Yes, and shall do till the pangs of death shake him. Infirmity,
that decays the wise, doth ever make the better fool.
God send you, sir, a speedy infirmity, for the better increasing
your folly! Sir Toby will be sworn that I am no fox; but he will
not pass his word for twopence that you are no fool.
How say you to that, Malvolio?
I marvel your ladyship takes delight in such a barren rascal; I
saw him put down the other day with an ordinary fool that has no
more brain than a stone. Look you now, he's out of
his guard already; unless you laugh and minister occasion to him,
he is gagg'd. I protest, I take these wise men, that crow so at
these set kind of fools, no better than the fools' zanies.
O, you are sick of self-love, Malvolio, and taste with a
distemper'd appetite. To be generous, guiltless, and of free
disposition, is to take those things for bird-bolts that you deem
cannon bullets. There is no slander in an allow'd fool, though he
do nothing but rail; nor no railing in a known discreet man,
though he do nothing but reprove.
Now Mercury endue thee with leasing, for thou speak'st well of
Madam, there is at the gate a young gentleman much desires to
speak with you.
From the Count Orsino, is it?
I know not, madam; 't is a fair young man, and well attended.
Who of my people hold him in delay?
Sir Toby, madam, your kinsman.
Fetch him off, I pray you; he speaks nothing but madman: fie on
him! [Exit MARIA.] Go you, Malvolio: if it be a suit from the
count, I am sick, or not at home; what you will, to dismiss it.
[Exit MALVOLIO.] Now you see, sir, how your fooling grows old,
and people dislike it.
Thou hast spoke for us, madonna, as if thy eldest son should be a
fool; whose skull Jove cram with brains! for-- here he comes--
[Enter SIR TOBY.]
one of thy kin has a most weak pia mater.
By mine honour, half drunk. What is he at the gate, cousin?
A gentleman! what gentleman?
'T is a gentleman here -- a plague o' these pickle-herring! How
Good Sir Toby!
Cousin, cousin, how have you come so early by this lethargy?
Lechery! I defy lechery. There's one at the gate.
Ay, marry, what is he?
Let him be the devil, and he will, I care not; give me faith, say
I. Well, it's all one.
What's a drunken man like, fool?
Like a drown'd man, a fool, and a madman: one draught above heat
makes him a fool; the second mads him; and a third drowns him.
Go thou and seek the crowner, and let him sit o' my coz; for he's
in the third degree of drink, he's drown'd: go look after him.
He is but mad yet, madonna; and the fool shall look to the
Madam, yond young fellow swears he will speak with you. I told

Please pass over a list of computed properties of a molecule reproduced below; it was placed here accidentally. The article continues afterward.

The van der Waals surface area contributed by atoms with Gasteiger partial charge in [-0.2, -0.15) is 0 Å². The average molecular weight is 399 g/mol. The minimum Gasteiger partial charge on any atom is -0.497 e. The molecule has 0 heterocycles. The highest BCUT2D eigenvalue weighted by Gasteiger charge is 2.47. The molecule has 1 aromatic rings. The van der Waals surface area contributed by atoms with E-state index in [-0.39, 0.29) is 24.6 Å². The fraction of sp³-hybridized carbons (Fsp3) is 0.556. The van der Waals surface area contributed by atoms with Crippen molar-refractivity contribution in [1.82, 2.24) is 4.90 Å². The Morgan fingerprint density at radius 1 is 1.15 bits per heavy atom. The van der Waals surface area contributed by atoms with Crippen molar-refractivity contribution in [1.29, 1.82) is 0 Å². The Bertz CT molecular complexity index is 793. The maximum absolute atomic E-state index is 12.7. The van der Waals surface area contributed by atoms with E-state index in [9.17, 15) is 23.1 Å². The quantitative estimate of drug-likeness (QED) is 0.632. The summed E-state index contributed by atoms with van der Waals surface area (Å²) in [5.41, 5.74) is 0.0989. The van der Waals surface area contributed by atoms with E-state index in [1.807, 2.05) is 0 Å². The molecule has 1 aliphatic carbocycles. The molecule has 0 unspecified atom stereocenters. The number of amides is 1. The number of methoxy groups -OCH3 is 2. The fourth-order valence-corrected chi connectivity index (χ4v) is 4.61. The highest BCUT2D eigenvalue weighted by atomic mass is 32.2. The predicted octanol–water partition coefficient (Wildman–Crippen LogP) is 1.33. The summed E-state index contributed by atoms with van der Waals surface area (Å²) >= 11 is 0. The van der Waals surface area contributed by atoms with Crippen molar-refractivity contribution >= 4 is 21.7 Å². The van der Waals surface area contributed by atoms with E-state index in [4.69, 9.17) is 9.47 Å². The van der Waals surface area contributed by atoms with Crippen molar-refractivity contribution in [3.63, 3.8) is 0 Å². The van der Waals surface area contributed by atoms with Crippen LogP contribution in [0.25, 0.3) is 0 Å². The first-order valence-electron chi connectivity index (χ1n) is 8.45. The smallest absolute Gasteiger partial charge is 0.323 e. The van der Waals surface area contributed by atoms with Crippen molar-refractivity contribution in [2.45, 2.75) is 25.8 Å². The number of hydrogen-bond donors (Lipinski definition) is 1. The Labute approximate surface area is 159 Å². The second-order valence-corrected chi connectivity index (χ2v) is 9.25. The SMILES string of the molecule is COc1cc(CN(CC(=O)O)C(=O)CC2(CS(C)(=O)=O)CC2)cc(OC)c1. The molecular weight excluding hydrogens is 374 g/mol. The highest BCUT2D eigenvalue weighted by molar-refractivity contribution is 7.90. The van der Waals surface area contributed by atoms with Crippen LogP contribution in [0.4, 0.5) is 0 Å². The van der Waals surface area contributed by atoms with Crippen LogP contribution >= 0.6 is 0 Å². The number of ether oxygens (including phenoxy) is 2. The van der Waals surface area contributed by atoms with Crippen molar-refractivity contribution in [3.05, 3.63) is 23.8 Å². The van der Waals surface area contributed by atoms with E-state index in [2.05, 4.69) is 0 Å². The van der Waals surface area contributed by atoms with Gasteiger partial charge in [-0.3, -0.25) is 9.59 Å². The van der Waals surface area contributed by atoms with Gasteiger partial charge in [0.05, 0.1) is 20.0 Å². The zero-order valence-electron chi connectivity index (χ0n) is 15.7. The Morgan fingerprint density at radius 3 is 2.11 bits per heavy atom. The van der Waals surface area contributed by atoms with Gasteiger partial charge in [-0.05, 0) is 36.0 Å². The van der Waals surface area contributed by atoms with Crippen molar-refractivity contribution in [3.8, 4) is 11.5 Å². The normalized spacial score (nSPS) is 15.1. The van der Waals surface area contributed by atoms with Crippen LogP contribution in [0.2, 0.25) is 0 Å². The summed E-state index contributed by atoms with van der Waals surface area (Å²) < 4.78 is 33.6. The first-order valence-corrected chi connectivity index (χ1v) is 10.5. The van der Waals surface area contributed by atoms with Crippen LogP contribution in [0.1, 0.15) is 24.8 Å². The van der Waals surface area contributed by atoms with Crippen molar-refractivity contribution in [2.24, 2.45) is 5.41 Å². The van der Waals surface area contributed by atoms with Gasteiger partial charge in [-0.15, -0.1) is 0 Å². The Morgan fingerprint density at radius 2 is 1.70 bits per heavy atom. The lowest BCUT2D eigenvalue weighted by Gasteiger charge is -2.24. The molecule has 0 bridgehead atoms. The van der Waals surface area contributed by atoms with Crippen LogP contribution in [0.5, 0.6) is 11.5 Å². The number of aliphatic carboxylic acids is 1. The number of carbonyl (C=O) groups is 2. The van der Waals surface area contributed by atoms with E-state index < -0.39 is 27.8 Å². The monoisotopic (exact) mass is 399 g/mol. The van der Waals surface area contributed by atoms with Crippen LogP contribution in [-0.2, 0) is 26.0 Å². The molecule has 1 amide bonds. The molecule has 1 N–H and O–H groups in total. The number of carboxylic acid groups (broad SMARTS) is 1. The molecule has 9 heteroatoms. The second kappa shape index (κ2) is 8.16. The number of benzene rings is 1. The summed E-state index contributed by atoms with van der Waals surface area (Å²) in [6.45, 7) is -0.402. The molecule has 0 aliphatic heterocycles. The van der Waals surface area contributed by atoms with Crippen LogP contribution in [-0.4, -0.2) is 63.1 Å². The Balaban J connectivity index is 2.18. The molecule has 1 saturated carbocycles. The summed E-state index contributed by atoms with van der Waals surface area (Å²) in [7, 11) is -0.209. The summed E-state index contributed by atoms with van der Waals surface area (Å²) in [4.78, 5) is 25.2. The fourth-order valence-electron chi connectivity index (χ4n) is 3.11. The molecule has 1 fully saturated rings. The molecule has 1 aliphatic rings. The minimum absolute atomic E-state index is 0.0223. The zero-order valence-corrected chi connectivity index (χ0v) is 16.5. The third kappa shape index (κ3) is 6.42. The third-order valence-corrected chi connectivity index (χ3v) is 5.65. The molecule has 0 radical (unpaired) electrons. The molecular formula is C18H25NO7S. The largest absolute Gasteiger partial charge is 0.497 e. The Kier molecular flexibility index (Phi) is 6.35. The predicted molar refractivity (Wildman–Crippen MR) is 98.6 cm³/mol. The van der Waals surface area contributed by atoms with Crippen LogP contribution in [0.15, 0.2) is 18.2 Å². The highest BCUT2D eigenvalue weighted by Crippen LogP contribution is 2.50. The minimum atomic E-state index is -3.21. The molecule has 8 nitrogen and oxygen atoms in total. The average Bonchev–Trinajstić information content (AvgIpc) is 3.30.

him you were sick; he takes on him to understand so much, and
therefore comes to speak with you. I told him you were asleep; he
seems to have a foreknowledge of that too, and therefore comes to
speak with you. What is to be said to him, lady? he's fortified
against any denial.
Tell him he shall not speak with me.
Has been told so; and he says, he'll stand at your door like a
sheriff's post, and be the supporter to a bench, but he'll speak
What kind o' man is he?
Why, of mankind.
What manner of man?
Of very ill manner; he'll speak with you, will you or no.
Of what personage and years is he?
Not yet old enough for a man, nor young enough for a boy; as a
squash is before 't is a peascod, or a codling when 't is almost
an apple: 't is with him in standing water, between boy and man.
He is very well-favour'd, and he speaks very shrewishly; one
would think his mother's milk were scarce out of him.
Let him approach. Call in my gentlewoman.
Gentlewoman, my lady calls.
Give me my veil; come, throw it o'er my face;
We'll once more hear Orsino's embassy.
[Enter VIOLA, and ATTENDANTS.]
The honourable lady of the house, which is she?
Speak to me; I shall answer for her. Your will?
Most radiant, exquisite, and unmatchable beauty,-- I pray you,
tell me if this be the lady of the house, for I never saw her: I
would be loth to cast away my speech; for, besides that it is
excellently well penn'd, I have taken great pains to con it. Good
beauties, let me sustain no scorn; I am very comptible, even to
the least sinister usage.
Whence came you, sir?
I can say little more than I have studied, and that question's
out of my part. Good gentle one, give me modest assurance if you
be the lady of the house, that I may proceed in
Are you a comedian?
No, my profound heart; and yet, by the very fangs of malice I
swear, I am not that I play. Are you the lady of the house?
If I do not usurp myself, I am.
Most certain, if you are she, you do usurp yourself; for what is
yours to bestow is not yours to reserve. But this is from my
commission. I will on with my speech in your praise, and then
show you the heart of my message.
Come to what is important in't; I forgive you the praise.
Alas, I took great pains to study it, and 't is poetical.
It is the more like to be feign'd; I pray you, keep it in. I